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From Henri Yandell <bay...@generationjava.com>
Subject Re: [lang] Adding Purple to StringUtils
Date Wed, 05 Mar 2003 18:52:42 GMT


On Wed, 5 Mar 2003, Alex Chaffee / Purple Technology wrote:

> I'll list these independently, so we can start haggling over
>
> 1. yea or nay
> 2. naming
> 3. API / method signature
> 4. appropriate package (if lang.StringUtils is not the right place)

Seems good.

> for each in turn.  Naturally, I'm open to any negotiation; the methods
> I'd really like to lobby for are htmlescape and strdiffVerbose.
>
>  - Alex
>
> * isWhitespace(String str)
>
> Returns true if the str contains only whitespace characters.
>
> Fills a gap in the isAlphanumeric family.  (Funny that isWhitespace is
> the only one of the bunch that I had occasion to write!)

Already there. I suspect it's just not in the 1.0 release.

> * abbreviate(String str, int max)
>
> Turn "Now is the time for all good men" into "Now is the time for..."
>
> Specifically:
>
> If str is less than max characters long, return it.
> Else abbreviate it to (substring(str, 0, max-3) + "...").
> If max is less than 3, throw an IllegalArgumentException.
> In no case will it return a string of length greater than max.

String Taglib has a truncateNicely method which is similar to this. I like
the abbreviate name and am yea on this, as long as it incorporates
trunc-nicely [STATUS.html has a note to add truncateNicely]

> * String strdiff(String s1, String s2)
>
> Compare two strings, and return the portion where they differ.  (More
> precisely, return the remainder of the second string, starting from
> where it's different from the first.)
> e.g. strdiff("i am a machine", "i am a robot") -> "robot"
>
> * int strdiffat(String s1, String s2)
>
> Compare two strings, and return the index at which the strings begin
> to diverge.
> E.g. strdiff("i am a machine", "i am a robot") -> 7<p>
> return -1 if they are the same

yea on both of these.

>
> * String strdiffVerbose(String expected, String actual)
>
> Compare two strings, and return a verbose description of how
> they differ. Shows a window around the location to provide
> context.
>
> E.g. strdiffVerbose("i am a robot", "i am a machine") might return a
> string containing
>
> strings differ at character 7
> Expected: ...am a robot
>   Actual: ...am a machine
>
> This was developed in order to provide some sanity to JUnit's
> assertEquals display.

Nay. It's not a 'util' but an applicatin on top of the utils.

> * String rtrim(String orig)
> * String ltrim(String orig)
>
> Trim the whitespace off the right or left side of a String
> only. (Probably rename trimRight and trimLeft.)

stripStart and stripEnd I believe.

> * int maxLength(Iterator i)
>
> return the length of the longest string in i.  If i contains other
> than strings, uses toString() value.

Not convinced. StringUtils has a stripAll(String[]), which is also a bit
daft. Really we're just duplicating every method to get a map() function.

map( StringUtils.strip, array )

though the above has a touch of max logic to it. I think it is silly for
us to add these. [quick note to implement 'map' in Java].

> * htmlescape(String)     (should rename: escapeHtml)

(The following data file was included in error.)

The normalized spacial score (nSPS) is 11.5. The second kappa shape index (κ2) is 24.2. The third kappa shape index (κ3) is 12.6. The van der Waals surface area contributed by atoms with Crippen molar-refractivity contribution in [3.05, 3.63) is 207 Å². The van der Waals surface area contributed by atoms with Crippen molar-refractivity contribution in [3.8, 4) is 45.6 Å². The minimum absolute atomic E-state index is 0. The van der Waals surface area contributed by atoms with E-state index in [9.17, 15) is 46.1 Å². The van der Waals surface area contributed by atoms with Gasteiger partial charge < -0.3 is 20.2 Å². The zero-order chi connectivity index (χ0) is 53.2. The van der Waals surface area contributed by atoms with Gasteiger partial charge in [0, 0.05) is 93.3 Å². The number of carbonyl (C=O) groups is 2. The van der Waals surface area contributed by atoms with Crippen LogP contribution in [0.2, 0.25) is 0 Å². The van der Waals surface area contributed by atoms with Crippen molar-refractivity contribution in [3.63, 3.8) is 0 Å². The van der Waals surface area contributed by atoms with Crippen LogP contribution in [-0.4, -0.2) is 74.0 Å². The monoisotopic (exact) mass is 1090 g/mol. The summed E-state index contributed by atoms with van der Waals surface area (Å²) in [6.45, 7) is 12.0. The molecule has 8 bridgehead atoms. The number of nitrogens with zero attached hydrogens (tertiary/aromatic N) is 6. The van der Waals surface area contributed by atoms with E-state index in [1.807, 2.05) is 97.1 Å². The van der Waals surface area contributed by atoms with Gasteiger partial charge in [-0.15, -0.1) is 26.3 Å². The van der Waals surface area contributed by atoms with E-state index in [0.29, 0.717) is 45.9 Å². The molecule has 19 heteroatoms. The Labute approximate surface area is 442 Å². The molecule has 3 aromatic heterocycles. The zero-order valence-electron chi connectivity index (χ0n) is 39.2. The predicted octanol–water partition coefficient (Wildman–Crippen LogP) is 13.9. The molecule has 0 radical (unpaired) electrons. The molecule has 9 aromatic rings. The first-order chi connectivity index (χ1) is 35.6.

> * htmlunescape(String)   (should rename: unescapeHtml)
>
> Turns funky characters into HTML entity equivalents (and vice versa).
> This is far and away the most-used function I have.  There is
> definitely a need for it to be in Commons.  Apparently there's some
> debate as to whether it's appropriate for StringUtils.

Definitely not going to get in StringUtils. It is a very useful function
though.

> My code supports all the named entities I know about. See
> http://hotwired.lycos.com/webmonkey/reference/special_characters/
>
>
> * String jsEscape    (should rename: escapeJavaScript)
>
> JavaScript's string escaping is nearly identical to Java's, and it's
> sort of a no-brainer to support it as well as Java.  (In JS, a single
> quote is escaped; in Java it's not.)
>
> * uncurlQuotes(String)
>
> Turn Windows and Mac curly-quotes into their non-curly ASCII equivalents.
>
>
> * capitalize
>
> Properly-spelled version of capitalise :-)

Hey, I offered to rename it :) The general consensus was that there was no
reason to enforce such spelling.

> * lowerize
>
> Symmetrical with capitalize. Turn the first character into a
> lower-case letter.

uncapitalize :) Not as amusing as lowerize, but same feature.

> * pluralize
>
> turn String s into a plural English noun (doing the right thing with
> "story" -> "stories" and "mess" -> "messes")

Does it handle all english though? ie) It will fail on pluralising abacus
etc.

> * toUnderscore
>
> Converts camelCaseVersusC to camel_case_versus_c
>
> I'd love to get some ideas on a better name for this.  Also, it'd be
> nice to have a full, symmetrical set of camelCase vs. under_score
> vs. CONSTANT_NAMING vs. "separate words" naming style converters.

Hmm. Probably a bit specific for StringUtils. Do people often need this?

> * getStackTrace(Throwable t)
>
> Convenience method to get a stack trace as a string:
>         StringWriter s = new StringWriter();
>         PrintWriter p = new PrintWriter(s);
>         t.printStackTrace(p);
>         p.close();
>         return s.toString();

This ought to already exist in ExceptionUtils. It made the journey out of
StringUtils early on.

Hen


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